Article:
“The hirsute and somewhat elderly gent keeling over in the G.O.P. green room was John Bolton”
In 2005 and 2006, [John Bolton] spent a year and a half camped out on the East Side trying to insult as many U.N. officials (and foreigners in general) as he could. In reaction to questions about why Romney had enlisted head cases like Bolton to his foreign-policy team, his flacks frequently pointed to the presence of less fearsome figures, such as Robert Zoellick, the former head of the World Bank. But who knew that Romney had also enlisted Katrina vanden Heuvel and Kofi Annan as advisers? Not I, anyway.Simon Owens is an assistant managing editor at U.S. News & World Report. Follow him on Twitter, Facebook, or Google+. Email him at email@example.com
Why President Obama won’t be able to use the same debate style as Biden next week
By virtue of his position and his personality, Barack Obama cannot comport himself in the next debates the way Biden did this evening. But Obama sure as hell should be studying the detailed defense Biden offered of the administration’s record and plans, his willingness to go right at the other side’s policies, and his overall “Game On!” attitude from the first second he began to speak. Seriously, Biden himself and whoever helped prepare him for this evening should be feeling very good about what they did. (As Romney and his team did a week ago.)Simon Owens is an assistant managing editor at U.S. News & World Report. Follow him on Twitter, Facebook, or Google+. Email him at firstname.lastname@example.org
How Romney and Ryan’s policies merged into one during last night’s debate
Thursday’s debate marked Ryan’s settling into the running mate’s traditional role: Less superstar than junior partner. It’s a role that two recent Republican campaigns had seemed to erase, with the heavyweight Dick Cheney followed by the controversial superstar Sarah Palin giving the position an unusual heft. But Biden has served in a fairly conventional, secondary role, and Paul Ryan settled Thursday into that position: Less Cheney or Palin than, say, a slight and wonky Al Gore. Ryan’s role was to stump for his boss, to absorb attacks on his own record without complaint or rebuttal, and to reflect as many of them as possible back on the opposing ticket.Simon Owens is an assistant managing editor at U.S. News & World Report. Follow him on Twitter, Facebook, or Google+. Email him at email@example.com
A theory on why national polling is diverging from swing state polls
The apparent split between the national vote and the electoral college has some analysts, like Nate Silver, groping for an explanation, but the answer seems fairly obvious to me: Swing states have been soaked in political information for months, with round-the-clock advertising, campaigning, and local news coverage of candidate love-bombing. The non-swing majority of America hasn’t. New information from the debates is more likely to change your mind if you just tuned in to the Denver debate than if you had been hiding under your sofa while Obama and Romney pounded down your front door.Simon Owens is an assistant managing editor at U.S. News & World Report. Follow him on Twitter, Facebook, or Google+. Email him at firstname.lastname@example.org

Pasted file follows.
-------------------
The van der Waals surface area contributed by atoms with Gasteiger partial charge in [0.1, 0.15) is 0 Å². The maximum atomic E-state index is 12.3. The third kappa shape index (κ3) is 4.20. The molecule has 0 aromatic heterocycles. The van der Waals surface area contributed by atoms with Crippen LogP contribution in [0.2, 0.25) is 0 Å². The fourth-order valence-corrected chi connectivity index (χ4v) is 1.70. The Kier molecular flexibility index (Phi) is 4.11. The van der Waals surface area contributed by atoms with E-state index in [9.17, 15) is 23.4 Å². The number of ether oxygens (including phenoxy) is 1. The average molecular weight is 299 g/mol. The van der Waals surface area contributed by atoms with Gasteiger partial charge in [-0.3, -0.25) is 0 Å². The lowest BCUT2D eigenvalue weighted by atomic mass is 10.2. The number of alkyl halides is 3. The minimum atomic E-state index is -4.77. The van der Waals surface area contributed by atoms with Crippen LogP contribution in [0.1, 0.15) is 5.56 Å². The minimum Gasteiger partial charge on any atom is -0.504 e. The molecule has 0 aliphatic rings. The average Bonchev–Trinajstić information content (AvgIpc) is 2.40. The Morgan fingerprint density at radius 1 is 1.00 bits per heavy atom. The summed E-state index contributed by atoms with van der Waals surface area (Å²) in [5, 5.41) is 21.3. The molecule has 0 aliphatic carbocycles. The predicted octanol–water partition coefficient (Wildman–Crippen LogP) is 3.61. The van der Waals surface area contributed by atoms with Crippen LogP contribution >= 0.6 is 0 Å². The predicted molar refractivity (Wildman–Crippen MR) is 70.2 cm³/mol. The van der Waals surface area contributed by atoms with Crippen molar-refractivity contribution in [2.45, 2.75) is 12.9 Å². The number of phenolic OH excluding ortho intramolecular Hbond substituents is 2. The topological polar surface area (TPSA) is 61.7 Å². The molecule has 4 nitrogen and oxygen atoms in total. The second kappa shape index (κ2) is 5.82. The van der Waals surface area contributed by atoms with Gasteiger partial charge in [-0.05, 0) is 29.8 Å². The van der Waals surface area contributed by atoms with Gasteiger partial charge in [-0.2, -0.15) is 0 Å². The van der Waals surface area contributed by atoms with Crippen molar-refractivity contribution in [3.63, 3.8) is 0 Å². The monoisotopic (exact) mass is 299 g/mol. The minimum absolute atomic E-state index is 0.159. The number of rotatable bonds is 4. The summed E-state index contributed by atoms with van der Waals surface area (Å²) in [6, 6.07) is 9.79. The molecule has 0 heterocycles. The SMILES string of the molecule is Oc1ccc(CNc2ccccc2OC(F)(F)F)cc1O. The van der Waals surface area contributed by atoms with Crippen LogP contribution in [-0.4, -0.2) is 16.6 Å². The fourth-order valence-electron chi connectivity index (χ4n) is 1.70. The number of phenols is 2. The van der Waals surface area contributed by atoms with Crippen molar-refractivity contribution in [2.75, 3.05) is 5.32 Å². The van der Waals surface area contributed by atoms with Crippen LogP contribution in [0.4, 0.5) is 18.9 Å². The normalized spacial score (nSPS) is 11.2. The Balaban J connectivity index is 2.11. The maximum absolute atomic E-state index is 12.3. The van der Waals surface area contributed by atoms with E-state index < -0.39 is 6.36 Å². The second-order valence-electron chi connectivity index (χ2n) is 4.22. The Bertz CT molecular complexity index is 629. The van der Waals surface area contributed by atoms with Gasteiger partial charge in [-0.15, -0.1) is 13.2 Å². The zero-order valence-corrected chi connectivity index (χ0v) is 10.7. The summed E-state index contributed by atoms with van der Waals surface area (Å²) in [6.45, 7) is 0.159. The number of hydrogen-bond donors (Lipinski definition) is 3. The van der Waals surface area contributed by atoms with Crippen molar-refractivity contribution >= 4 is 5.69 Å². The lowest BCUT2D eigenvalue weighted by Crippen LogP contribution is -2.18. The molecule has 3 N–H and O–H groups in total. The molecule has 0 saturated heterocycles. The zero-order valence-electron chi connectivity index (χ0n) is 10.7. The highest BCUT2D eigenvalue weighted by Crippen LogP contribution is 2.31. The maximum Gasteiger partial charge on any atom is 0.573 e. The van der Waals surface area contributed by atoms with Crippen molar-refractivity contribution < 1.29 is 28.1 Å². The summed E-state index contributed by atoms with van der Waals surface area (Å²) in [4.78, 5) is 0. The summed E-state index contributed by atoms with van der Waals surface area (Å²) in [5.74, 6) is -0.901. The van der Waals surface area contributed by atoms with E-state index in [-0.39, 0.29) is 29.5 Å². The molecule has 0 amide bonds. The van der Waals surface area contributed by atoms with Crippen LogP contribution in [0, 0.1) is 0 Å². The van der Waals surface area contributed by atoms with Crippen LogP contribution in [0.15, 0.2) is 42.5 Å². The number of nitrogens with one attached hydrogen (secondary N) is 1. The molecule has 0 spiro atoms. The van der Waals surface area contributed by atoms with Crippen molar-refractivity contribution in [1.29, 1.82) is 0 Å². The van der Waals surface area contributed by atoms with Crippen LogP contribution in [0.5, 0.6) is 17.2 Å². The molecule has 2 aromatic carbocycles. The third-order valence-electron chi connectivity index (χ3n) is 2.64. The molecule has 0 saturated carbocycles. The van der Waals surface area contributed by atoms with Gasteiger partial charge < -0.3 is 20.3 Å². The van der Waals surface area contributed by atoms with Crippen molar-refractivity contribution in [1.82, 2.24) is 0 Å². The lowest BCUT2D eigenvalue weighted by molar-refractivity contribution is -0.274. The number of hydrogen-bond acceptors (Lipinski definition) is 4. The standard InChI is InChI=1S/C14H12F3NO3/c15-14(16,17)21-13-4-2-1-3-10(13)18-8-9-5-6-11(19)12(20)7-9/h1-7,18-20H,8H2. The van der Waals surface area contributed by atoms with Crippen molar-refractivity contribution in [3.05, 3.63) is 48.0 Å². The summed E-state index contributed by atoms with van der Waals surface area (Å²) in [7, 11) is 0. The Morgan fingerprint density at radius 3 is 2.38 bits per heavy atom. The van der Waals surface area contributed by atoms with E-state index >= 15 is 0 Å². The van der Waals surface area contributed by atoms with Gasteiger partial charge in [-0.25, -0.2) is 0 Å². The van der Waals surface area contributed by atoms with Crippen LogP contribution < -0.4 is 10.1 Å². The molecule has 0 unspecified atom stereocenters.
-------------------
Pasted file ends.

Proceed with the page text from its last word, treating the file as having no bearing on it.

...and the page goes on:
The Obama campaign is already running debate “fact checking” ads in swing states
One reason for Obama’s performance: He came prepared to address claims Romney made on the campaign trail
Romney won the debate in no small part because he adopted a policy of simply lying about his policies. Probably the best way to understand Obama’s listless performance is that he was prepared to debate the claims Romney has been making for the entire campaign, and Romney switched up and started making different and utterly bogus ones. Obama, perhaps, was not prepared for that, and he certainly didn’t think quickly enough on his feet to adjust to it.Simon Owens is an assistant managing editor at U.S. News & World Report. Follow him on Twitter, Facebook, or Google+. Email him at email@example.com
What role did Jim Lehrer play in the outcome of last night’s debate?
Lehrer is an affable and admirable journalist at the end of a very distinguished career, but most of the sounds he emitted last night seemed to be fragmentary sputters, as he tried unsuccessfully to interrupt the candidates and maintain control of the discussion. He did not ask forceful or original questions to challenge either candidate’s assumptions or misleading statements on the trail. Instead, he again and again asked President Obama and former Massachusetts Governor Mitt Romney simply to clarify their differences—a civic-minded sort of request, but about as far from Ted Koppel’s biting inquiry in the heyday of “Nightline” as it was possible for a moderator to move in such an important forum. Left largely on their own, the candidates spoke in their rehearsed dialects in a random, repetitive pattern. They almost seemed disoriented by the lack of control. “Jim—I—you may want to move on to another topic,” Obama declared after twenty-one consecutive minutes of dense, mostly opaque exchanges about tax policy at the start of the debate.
Oops. Rick Perry